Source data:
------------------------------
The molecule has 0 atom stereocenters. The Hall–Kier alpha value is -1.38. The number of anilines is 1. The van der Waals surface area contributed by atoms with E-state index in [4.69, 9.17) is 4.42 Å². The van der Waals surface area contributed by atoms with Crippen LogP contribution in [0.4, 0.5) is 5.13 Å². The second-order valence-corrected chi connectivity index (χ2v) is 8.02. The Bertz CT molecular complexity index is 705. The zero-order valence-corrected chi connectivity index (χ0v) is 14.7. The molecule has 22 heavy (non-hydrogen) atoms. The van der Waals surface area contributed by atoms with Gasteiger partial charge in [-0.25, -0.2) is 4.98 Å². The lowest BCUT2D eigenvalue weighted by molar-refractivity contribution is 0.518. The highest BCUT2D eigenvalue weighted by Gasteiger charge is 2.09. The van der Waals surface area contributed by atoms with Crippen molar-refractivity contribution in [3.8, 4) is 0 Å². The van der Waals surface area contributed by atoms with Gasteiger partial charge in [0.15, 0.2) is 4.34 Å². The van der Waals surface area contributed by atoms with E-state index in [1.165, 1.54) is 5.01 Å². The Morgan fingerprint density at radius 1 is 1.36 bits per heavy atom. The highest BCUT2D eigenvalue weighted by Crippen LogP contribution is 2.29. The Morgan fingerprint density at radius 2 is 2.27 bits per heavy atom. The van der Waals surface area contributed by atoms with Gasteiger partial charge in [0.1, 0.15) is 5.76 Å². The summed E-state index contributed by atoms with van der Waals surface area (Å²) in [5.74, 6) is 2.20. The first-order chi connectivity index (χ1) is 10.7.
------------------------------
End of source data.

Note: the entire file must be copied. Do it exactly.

The molecule has 0 atom stereocenters. The Hall–Kier alpha value is -1.38. The number of anilines is 1. The van der Waals surface area contributed by atoms with E-state index in [4.69, 9.17) is 4.42 Å². The van der Waals surface area contributed by atoms with Crippen LogP contribution in [0.4, 0.5) is 5.13 Å². The second-order valence-corrected chi connectivity index (χ2v) is 8.02. The Bertz CT molecular complexity index is 705. The zero-order valence-corrected chi connectivity index (χ0v) is 14.7. The molecule has 22 heavy (non-hydrogen) atoms. The van der Waals surface area contributed by atoms with Gasteiger partial charge in [-0.25, -0.2) is 4.98 Å². The lowest BCUT2D eigenvalue weighted by molar-refractivity contribution is 0.518. The highest BCUT2D eigenvalue weighted by Gasteiger charge is 2.09. The van der Waals surface area contributed by atoms with Crippen molar-refractivity contribution in [3.8, 4) is 0 Å². The van der Waals surface area contributed by atoms with Gasteiger partial charge in [0.15, 0.2) is 4.34 Å². The van der Waals surface area contributed by atoms with E-state index in [1.165, 1.54) is 5.01 Å². The Morgan fingerprint density at radius 1 is 1.36 bits per heavy atom. The highest BCUT2D eigenvalue weighted by Crippen LogP contribution is 2.29. The Morgan fingerprint density at radius 2 is 2.27 bits per heavy atom. The van der Waals surface area contributed by atoms with Gasteiger partial charge in [0.1, 0.15) is 5.76 Å². The summed E-state index contributed by atoms with van der Waals surface area (Å²) in [5.74, 6) is 2.20. The first-order chi connectivity index (χ1) is 10.7.